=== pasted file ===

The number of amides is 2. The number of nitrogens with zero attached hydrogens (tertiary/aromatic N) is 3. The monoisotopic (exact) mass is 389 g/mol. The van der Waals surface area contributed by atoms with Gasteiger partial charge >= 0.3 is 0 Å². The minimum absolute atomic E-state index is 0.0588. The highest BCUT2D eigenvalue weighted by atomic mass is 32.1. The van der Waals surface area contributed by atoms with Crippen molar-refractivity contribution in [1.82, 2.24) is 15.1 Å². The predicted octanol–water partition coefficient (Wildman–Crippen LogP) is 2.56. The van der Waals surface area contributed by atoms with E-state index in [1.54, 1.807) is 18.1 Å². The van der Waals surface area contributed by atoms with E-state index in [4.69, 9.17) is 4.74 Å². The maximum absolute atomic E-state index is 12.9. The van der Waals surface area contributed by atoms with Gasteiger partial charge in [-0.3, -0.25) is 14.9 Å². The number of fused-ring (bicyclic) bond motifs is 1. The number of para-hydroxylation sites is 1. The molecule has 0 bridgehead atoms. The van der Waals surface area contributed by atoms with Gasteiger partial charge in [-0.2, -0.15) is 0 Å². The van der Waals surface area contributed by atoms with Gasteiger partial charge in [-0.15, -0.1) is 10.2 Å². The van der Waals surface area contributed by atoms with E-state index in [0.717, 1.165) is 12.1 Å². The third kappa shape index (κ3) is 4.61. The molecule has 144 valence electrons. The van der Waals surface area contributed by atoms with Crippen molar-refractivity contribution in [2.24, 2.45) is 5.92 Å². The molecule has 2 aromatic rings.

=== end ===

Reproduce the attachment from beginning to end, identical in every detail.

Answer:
The number of amides is 2. The number of nitrogens with zero attached hydrogens (tertiary/aromatic N) is 3. The monoisotopic (exact) mass is 389 g/mol. The van der Waals surface area contributed by atoms with Gasteiger partial charge >= 0.3 is 0 Å². The minimum absolute atomic E-state index is 0.0588. The highest BCUT2D eigenvalue weighted by atomic mass is 32.1. The van der Waals surface area contributed by atoms with Crippen molar-refractivity contribution in [1.82, 2.24) is 15.1 Å². The predicted octanol–water partition coefficient (Wildman–Crippen LogP) is 2.56. The van der Waals surface area contributed by atoms with E-state index in [1.54, 1.807) is 18.1 Å². The van der Waals surface area contributed by atoms with E-state index in [4.69, 9.17) is 4.74 Å². The maximum absolute atomic E-state index is 12.9. The van der Waals surface area contributed by atoms with Gasteiger partial charge in [-0.3, -0.25) is 14.9 Å². The number of fused-ring (bicyclic) bond motifs is 1. The number of para-hydroxylation sites is 1. The molecule has 0 bridgehead atoms. The van der Waals surface area contributed by atoms with Gasteiger partial charge in [-0.2, -0.15) is 0 Å². The van der Waals surface area contributed by atoms with Gasteiger partial charge in [-0.15, -0.1) is 10.2 Å². The van der Waals surface area contributed by atoms with E-state index in [0.717, 1.165) is 12.1 Å². The third kappa shape index (κ3) is 4.61. The molecule has 144 valence electrons. The van der Waals surface area contributed by atoms with Crippen molar-refractivity contribution in [2.24, 2.45) is 5.92 Å². The molecule has 2 aromatic rings.